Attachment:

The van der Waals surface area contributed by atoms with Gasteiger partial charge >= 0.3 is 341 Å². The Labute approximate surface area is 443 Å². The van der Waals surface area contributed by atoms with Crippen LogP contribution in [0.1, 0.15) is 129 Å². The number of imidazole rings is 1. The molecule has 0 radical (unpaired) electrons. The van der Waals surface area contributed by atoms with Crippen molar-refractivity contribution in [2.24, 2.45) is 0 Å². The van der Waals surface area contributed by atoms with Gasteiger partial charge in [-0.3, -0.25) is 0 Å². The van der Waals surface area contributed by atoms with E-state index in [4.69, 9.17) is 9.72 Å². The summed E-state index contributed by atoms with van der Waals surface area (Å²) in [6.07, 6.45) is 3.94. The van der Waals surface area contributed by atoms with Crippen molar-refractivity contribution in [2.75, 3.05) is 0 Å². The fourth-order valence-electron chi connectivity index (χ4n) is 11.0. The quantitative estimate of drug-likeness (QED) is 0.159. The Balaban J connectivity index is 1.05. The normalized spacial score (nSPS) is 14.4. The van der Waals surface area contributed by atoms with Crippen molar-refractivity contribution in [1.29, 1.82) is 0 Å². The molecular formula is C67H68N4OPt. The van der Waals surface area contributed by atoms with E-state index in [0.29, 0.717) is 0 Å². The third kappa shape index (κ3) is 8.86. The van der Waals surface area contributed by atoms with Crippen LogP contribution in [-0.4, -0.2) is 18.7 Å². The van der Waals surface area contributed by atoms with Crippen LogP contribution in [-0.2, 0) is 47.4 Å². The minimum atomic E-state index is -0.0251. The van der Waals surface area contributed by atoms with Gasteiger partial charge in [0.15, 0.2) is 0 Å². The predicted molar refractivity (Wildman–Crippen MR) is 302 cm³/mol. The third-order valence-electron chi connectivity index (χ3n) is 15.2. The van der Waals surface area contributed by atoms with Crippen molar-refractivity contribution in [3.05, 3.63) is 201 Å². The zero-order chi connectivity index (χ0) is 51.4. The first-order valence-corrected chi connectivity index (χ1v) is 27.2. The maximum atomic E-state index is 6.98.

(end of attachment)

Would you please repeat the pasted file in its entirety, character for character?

The van der Waals surface area contributed by atoms with Gasteiger partial charge >= 0.3 is 341 Å². The Labute approximate surface area is 443 Å². The van der Waals surface area contributed by atoms with Crippen LogP contribution in [0.1, 0.15) is 129 Å². The number of imidazole rings is 1. The molecule has 0 radical (unpaired) electrons. The van der Waals surface area contributed by atoms with Crippen molar-refractivity contribution in [2.24, 2.45) is 0 Å². The van der Waals surface area contributed by atoms with Gasteiger partial charge in [-0.3, -0.25) is 0 Å². The van der Waals surface area contributed by atoms with E-state index in [4.69, 9.17) is 9.72 Å². The summed E-state index contributed by atoms with van der Waals surface area (Å²) in [6.07, 6.45) is 3.94. The van der Waals surface area contributed by atoms with Crippen molar-refractivity contribution in [2.75, 3.05) is 0 Å². The fourth-order valence-electron chi connectivity index (χ4n) is 11.0. The quantitative estimate of drug-likeness (QED) is 0.159. The Balaban J connectivity index is 1.05. The normalized spacial score (nSPS) is 14.4. The van der Waals surface area contributed by atoms with Crippen molar-refractivity contribution in [1.29, 1.82) is 0 Å². The molecular formula is C67H68N4OPt. The van der Waals surface area contributed by atoms with E-state index in [0.29, 0.717) is 0 Å². The third kappa shape index (κ3) is 8.86. The van der Waals surface area contributed by atoms with Crippen LogP contribution in [-0.4, -0.2) is 18.7 Å². The van der Waals surface area contributed by atoms with Crippen LogP contribution in [-0.2, 0) is 47.4 Å². The minimum atomic E-state index is -0.0251. The van der Waals surface area contributed by atoms with Gasteiger partial charge in [0.15, 0.2) is 0 Å². The predicted molar refractivity (Wildman–Crippen MR) is 302 cm³/mol. The third-order valence-electron chi connectivity index (χ3n) is 15.2. The van der Waals surface area contributed by atoms with Crippen molar-refractivity contribution in [3.05, 3.63) is 201 Å². The zero-order chi connectivity index (χ0) is 51.4. The first-order valence-corrected chi connectivity index (χ1v) is 27.2. The maximum atomic E-state index is 6.98.